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The cultural politics of the New Criticism /
Mark Jancovich.
Cambridge ; New York : Cambridge University Press, 1993.
xii, 217 p. ; 24 cm.
More Details
Cambridge ; New York : Cambridge University Press, 1993.
catalogue key
Includes bibliographical references (p. 190-215) and index.
A Look Inside
Full Text Reviews
Appeared in Choice on 1994-05:
Studies on the Fugitives and the Vanderbilt tradition fall into one of three classes: historical (Cowan), literary (Bradbury, Winchell), and political/philosophical (Rubin, Jancovich). John L. Stewart's Burden of Time (CH, Dec'65) speaks to all three aspects. Jancovich brings the concerns of three major Fugitive New Critics, John Crowe Ransom, Allen Tate, and Robert Penn Warren, into a new perspective, citing the orientation of the trio as decidedly political and, of course, with a southern bent. His thesis is to demonstrate how these three men saw in literature the most effective medium to achieve a political impact. Jancovich underscores the liberal social thrust unheard of prior to the Southern Renascence. While pursuing this approach, he begins and ends his book with a chapter supportive of the concept that the New Criticism endures in substance unto this day. Fine expository prose gives this study a logic and clarity often lacking amid the obscurantism and buzz words so typical of most literary critics of the past three decades. Highly recommended for academic libraries. Advanced undergraduate; graduate; faculty. A. G. Tassin; University of New Orleans
This item was reviewed in:
Choice, May 1994
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Description for Bookstore
In this book Mark Jancovich examines the development of the New Criticism during the late 1920s and early 1930s, and its establishment within the academy, through the works of three leading American writers, Robert Penn Warren, John Crowe Ransom, and Allen Tate.
Description for Library
In this book Mark Jancovich examines the work of John Crowe Ransom, Allen Tate and Robert Penn Warren in order to assess the aims and impact of New Criticism upon the profession of literary study and teaching. Not only does he refute the previously held assumption that this movement was an example of bourgeois individualism, he also argues that the failure to identify its ideological origins and aims has meant that even those contemporary critics who seem to oppose the New Criticism often rely upon many of its fundamental assumptions.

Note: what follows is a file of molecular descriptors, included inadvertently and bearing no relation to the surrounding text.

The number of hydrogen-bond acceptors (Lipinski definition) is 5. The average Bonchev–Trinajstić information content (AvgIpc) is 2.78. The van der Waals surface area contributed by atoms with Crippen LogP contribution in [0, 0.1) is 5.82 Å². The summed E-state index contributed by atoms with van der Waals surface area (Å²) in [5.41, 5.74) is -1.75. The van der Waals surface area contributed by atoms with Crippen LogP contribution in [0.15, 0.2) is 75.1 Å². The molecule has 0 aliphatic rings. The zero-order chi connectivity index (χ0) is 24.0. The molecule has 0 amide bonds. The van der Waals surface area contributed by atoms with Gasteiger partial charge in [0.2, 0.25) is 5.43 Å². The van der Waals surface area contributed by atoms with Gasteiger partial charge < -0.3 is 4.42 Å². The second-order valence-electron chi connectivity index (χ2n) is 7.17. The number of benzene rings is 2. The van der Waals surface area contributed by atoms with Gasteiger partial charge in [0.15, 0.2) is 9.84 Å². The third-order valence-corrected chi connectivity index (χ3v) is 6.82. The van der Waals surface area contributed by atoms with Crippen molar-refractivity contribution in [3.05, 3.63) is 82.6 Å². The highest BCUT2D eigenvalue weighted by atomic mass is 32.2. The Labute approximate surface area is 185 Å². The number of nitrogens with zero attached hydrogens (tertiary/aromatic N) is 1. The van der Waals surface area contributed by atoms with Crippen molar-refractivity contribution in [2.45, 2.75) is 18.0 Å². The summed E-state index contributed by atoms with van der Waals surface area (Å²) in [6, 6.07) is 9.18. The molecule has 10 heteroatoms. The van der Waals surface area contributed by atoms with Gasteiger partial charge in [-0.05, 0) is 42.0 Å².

Main Description
In this book, Mark Jancovich concentrates on the works of three leading American writers - Robert Penn Warren, John Crowe Ransom and Allen Tate - in order to examine the development of the New Criticism during the late 1920s and early 1930s, and its establishment within the academy in the late 1930s and 1940s. This critical movement managed to transform the teaching and study of English through a series of essays published in journals such as the Southern Review and the Kenyon Review. Jancovich argues that the New Criticism was not an example of bourgeois individualism, as previously held, but that it sprang from a critique of modern capitalist society developed by pre-capitalist classes within the American South. In the process, he clarifies the distinctions between the aims of these three Southern poets from those of the next 'generation' of New Critics such as Cleanth Brooks, Warren and Welleck, and Wimsatt and Beardsley. He also claims that the failure on the part of most contemporary critics to identify the movement's ideological origins and aims has usually meant that these critics continue to operate within the very professional terms of reference established through the New Critical transformations of the academy.
Table of Contents
List of abbreviations
The New Criticism and its Critics
Contemporary responses to the New Criticism
The historical context of the New Criticism
Before the New Criticism
The Formation of the New Criticism: Introduction
The social relations of aesthetic activity
The social organisation of literature
Against propaganda and irresponsibility
Conclusion: the analysis of a Southern poet
The Establishment of the New Criticism: Introduction
The origins of academic involvement
Understanding literature: textbooks and the distribution of the New Criticism
The form of criticism
The Development of the New Criticism: Introduction
The isolation of aesthetic activity
The man of letters and the cold war
Literature and social engagement
Conclusion: Modernism and Postmodernism Within the American Academy: Introduction
The professionalization of literary study
The New Critical intervention
Cultural criticism and postmodernity
Table of Contents provided by Publisher. All Rights Reserved.

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